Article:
After the Synod

There seems to be general agreement that the final text of the Synod is a much better document than the Lineamenta or preliminary working document which raised such a storm in certain quarters. It is theologically more precise, richer in biblical underpinning and more eloquent in expression. It allows us to see that the scope of discussion was wider than Western media headlines sometimes suggested. Here in the monastery we shall be studying it, together with Pope Francis’s final address, in the leisurely manner characteristic of monks and nuns. It takes time to tease all the nuances out of Roman documents; and now that we no longer have a single Latin text to work from, it is useful to look at a number of translations in various languages.

As one might expect, not all the hopes or fears expressed before or during the Synod were realised. I think what I predicted at the start — no change in doctrine, but one or two shifts in language which may, or may not, prove to be significant in the long term — was broadly right; but we shall have to see what develops. In particular, we shall have to wait to see where Pope Francis takes things. It is easy to forget that the Synod of Bishops, even though augmented as this one was with other participants (not all of whom had voting rights), is essentially an advisory body to the pope. As canon 383 say, it is ‘a group of bishops who have been chosen from different regions of the world and meet together at fixed times to foster closer unity between the Roman Pontiff and bishops, to assist the Roman Pontiff with their counsel in the preservation and growth of faith and morals and in the observance and strengthening of ecclesiastical discipline, and to consider questions pertaining to the activity of the Church in the world.’ What, perhaps, Catholics in America and Europe were less prepared for than we should have been is that the Church in Africa now speaks even more forcefully and, if the word must be used, conservatively, than we anticipated. The Synod has demonstrated that the shape of the Church is changing. It is no longer Eurocentric; even the mighty U.S.A. has less power than it once had — or so it seems to me.

Truth does not change, but the way in which we present it may. Do we now have a Church in which we must seek to find not so much a common mind as a common form of expression? That is particularly important when one considers the role that the media played. Synod particpants seemed to have a second life, blogging, tweeting and giving numerous interviews, many of which were taken up by commentators with more energy than expertise. I am not convinced that the cacophony of voices, some of them ill-informed, some of them bad-tempered, and some of them downright divisive, really contributed much of lasting value. I don’t mean that we shouldn’t comment or question, but there was a lot of scare-mongering and finger-pointing that I found anything but helpful. Quite clearly, we need to examine how we use the media in our public discourse; and that is a larger, and more urgent question, than many seem to appreciate.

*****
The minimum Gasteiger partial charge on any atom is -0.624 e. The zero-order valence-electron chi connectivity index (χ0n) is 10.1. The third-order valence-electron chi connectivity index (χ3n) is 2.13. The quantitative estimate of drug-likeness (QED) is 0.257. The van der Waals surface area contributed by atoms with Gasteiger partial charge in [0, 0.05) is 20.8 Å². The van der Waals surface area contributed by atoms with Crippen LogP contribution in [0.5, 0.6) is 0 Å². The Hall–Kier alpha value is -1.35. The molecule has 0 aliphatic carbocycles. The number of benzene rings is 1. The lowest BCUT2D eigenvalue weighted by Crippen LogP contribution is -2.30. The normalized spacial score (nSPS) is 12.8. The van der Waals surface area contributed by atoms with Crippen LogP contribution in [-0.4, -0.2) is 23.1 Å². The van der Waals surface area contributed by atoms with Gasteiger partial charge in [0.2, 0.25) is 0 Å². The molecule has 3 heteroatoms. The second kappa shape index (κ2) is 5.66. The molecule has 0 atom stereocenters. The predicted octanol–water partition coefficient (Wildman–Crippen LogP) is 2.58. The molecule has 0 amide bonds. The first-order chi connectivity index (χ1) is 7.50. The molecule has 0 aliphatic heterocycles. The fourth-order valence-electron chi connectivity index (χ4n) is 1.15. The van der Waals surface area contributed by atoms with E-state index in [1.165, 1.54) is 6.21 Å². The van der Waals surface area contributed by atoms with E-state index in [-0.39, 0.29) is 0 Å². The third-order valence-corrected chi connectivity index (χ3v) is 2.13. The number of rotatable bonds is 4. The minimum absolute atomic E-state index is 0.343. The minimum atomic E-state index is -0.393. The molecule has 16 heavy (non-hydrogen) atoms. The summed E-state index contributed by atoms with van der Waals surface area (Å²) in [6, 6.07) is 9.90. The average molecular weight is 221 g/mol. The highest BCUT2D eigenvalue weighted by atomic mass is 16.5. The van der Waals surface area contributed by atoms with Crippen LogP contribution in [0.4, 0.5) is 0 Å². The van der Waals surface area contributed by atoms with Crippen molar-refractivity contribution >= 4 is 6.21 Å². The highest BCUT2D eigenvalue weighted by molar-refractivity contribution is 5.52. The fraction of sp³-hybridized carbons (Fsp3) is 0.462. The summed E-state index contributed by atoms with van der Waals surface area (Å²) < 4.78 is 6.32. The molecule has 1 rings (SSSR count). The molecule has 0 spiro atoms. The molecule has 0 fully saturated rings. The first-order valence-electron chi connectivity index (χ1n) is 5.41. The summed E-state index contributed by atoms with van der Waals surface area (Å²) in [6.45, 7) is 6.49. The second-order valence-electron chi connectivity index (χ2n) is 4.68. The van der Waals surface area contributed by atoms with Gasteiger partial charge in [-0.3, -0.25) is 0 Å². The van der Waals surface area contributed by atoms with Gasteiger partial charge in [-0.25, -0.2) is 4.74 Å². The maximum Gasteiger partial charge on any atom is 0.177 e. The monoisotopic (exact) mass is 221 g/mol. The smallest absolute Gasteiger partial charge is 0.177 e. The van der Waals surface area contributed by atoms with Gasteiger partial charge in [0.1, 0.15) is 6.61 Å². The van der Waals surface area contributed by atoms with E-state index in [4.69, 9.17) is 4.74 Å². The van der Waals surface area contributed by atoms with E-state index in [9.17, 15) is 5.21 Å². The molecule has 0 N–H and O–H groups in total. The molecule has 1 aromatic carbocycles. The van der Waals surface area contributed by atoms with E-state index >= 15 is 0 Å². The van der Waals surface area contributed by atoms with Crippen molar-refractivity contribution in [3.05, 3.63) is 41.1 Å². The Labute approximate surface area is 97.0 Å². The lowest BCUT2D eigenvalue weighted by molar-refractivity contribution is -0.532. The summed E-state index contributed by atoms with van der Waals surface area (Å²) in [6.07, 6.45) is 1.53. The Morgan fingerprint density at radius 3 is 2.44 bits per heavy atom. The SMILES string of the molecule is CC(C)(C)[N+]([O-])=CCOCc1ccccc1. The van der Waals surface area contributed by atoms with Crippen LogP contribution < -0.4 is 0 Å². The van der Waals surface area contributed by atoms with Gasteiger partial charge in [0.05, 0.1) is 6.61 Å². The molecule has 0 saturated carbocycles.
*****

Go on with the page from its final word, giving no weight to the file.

The press briefings given each day by the different language groups provided fascinating insights into the synod process and the reactions of the participants, at times leading to quite different impressions (e.g. on the role of religious women, the diaconate, etc). One expects disagreements; one expects confusion, leaks and, unless one is hopelessly naive, a good dollop of not-so-behind-the-scenes scheming and politicking. A Church that is numerically so big and geographically so widespread is always going to have to work at discussion and debate, but I think I am encouraged. The Church has reaffirmed that the family is, as she has always maintained, the most important of human institutions, one with a divine vocation no human law can change or diminish. It is the centre or source from which all evangelization proceeds because it mirrors the inner life of the Trinity. There were questions we may think the Synod failed to address adequately, but to be reminded of the immense dignity of being human, of the holiness to which we aspire, flawed and sinful though we are, is no small thing.

The Synod on the Family is over. Now the really difficult work begins, to translate words into action, and it is entrusted to each one of us. May the Holy Spirit give us the wisdom and courage we need.


9 thoughts on “After the Synod”

  1. i always appreciate your blog posts, Sister. Thank you! I had to preach twice yesterday, on the Church in the morning and the Bible in the evening. Both went well, but next I have to preach on Christ the King and am searching for inspiration! Wish I had your skill.

  2. I have read some of the media coverage of the outcomes, all of them seem to be quite negative.

    I on the other hand see it as positive that the Church is prepared to debate contentious items, whether or not they agree on an outcome.